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OCR for page 91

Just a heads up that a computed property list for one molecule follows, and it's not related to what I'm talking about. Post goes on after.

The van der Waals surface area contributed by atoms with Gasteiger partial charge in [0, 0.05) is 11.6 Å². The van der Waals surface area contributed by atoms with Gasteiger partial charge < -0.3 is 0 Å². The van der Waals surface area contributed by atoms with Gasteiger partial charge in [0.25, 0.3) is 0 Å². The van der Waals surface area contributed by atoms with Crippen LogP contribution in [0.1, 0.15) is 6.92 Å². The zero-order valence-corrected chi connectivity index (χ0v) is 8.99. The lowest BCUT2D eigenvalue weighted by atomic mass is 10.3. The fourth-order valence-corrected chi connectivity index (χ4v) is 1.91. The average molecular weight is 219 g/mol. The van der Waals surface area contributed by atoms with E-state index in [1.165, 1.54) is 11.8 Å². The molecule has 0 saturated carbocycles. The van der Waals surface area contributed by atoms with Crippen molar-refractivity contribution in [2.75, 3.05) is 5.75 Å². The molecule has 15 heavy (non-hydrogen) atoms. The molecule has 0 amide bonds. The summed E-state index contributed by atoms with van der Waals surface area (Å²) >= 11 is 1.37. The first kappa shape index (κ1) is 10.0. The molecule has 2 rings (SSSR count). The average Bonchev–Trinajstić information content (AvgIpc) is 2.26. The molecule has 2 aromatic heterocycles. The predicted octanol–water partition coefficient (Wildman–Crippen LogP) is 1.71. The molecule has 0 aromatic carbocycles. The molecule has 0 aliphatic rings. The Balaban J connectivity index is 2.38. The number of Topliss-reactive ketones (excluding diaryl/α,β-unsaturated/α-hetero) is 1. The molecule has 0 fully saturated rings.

91 CHAPTER 8 Conclusions and Recommendations Conclusions Additional evaluation is needed to reconcile the difference between beam and uniaxial fatigue results, which produced The following conclusions may be drawn based on the data trends for neat versus polymer modified binders that were presented to date: the opposite of those determined with beam fatigue testing. Field observations, from the data discussed in Chapter 6 A practical definition of the endurance limit or long-life and from the NCAT Test Track, support the importance pavement would be a pavement able to withstand 500 mil- of good construction in addition to pavement thickness lion design load repetitions in a 40-year period. design and materials selection. Several techniques can be used to evaluate beam fatigue data Shift factors between laboratory and field performance, near the endurance limit. These include logarithmic extrap- based on fatigue transfer functions developed as part of this olation of the loading cycle versus stiffness curve, single- research, ranged from 4.2 to 75.8. or three-stage Weibull model using the stiffness ratio, and Pavement thicknesses for a perpetual design determined ratio of dissipated energy change (RDEC). The single-stage using the endurance limits measured as part of this study Weibull model produced fairly accurate extrapolations that were consistent with thicknesses observed in previous appear to be conservative. Extrapolations performed using studies of in-service pavements. the single-stage Weibull model resulted in the lowest vari- The MEPDG and PerRoad perpetual design methodologies ability in the mini round-robin. Therefore, the single-stage are sensitive to changes in the endurance limit. Weibull model is recommended for extrapolating low strain Considering a typical principal arterial traffic stream, the fatigue tests to confirm the existence of the endurance limit. thickness of a perpetual pavement designed using PerRoad In certain cases, the three-stage Weibull model may pro- was similar to that determined using the 1993 AASHTO vide a better fit to the experimental data. Procedures for Pavement Design Guide or MEPDG (without the endur- both methods are supplied in Appendix A. ance limit) for a 20- or 40-year design life. The thickness The data support the existence of an endurance limit for of a perpetual pavement designed with the MEPDG was each of the six mixes tested. The 95% lower prediction limit approximately 50% thicker. The predicted condition of varied from 75 to 200 ms. the pavement at the end of 20 to 40 years was signifi- All of the estimated endurance limits were above 70 ms. An cantly different, with no cracking expected in the perpet- analysis of LTPP data indicated an endurance limit of 65 ms. ual pavements versus over 20% of lane area cracking at On a log basis for normal strain fatigue tests, the repeata- 90% reliability (based on the MEPDG). Damage would bility (within-lab) standard deviation was determined to be also be expected based on a change in serviceability index 0.248 and the reproducibility (between-lab) standard devi- of 1.2 for the 1993 AASHTO design procedure. ation was determined to be 0.318. This results in within- and between-lab coefficients of variation of 5.4% and 6.8%, Recommendations respectively. Uniaxial tension testing provides a promising technique. Recommendations from this study address the following Results from the uniaxial tension test can be determined five areas: (1) investigation of the endurance limit as a mixture more quickly than beam fatigue tests, but the data are more property, (2) additional research and development to further complicated to analyze. There are difficulties controlling the development of the uniaxial tension test, (3) field testing the strain that is actually applied to the sample being tested. to investigate cracking observed in thicker LTPP sections that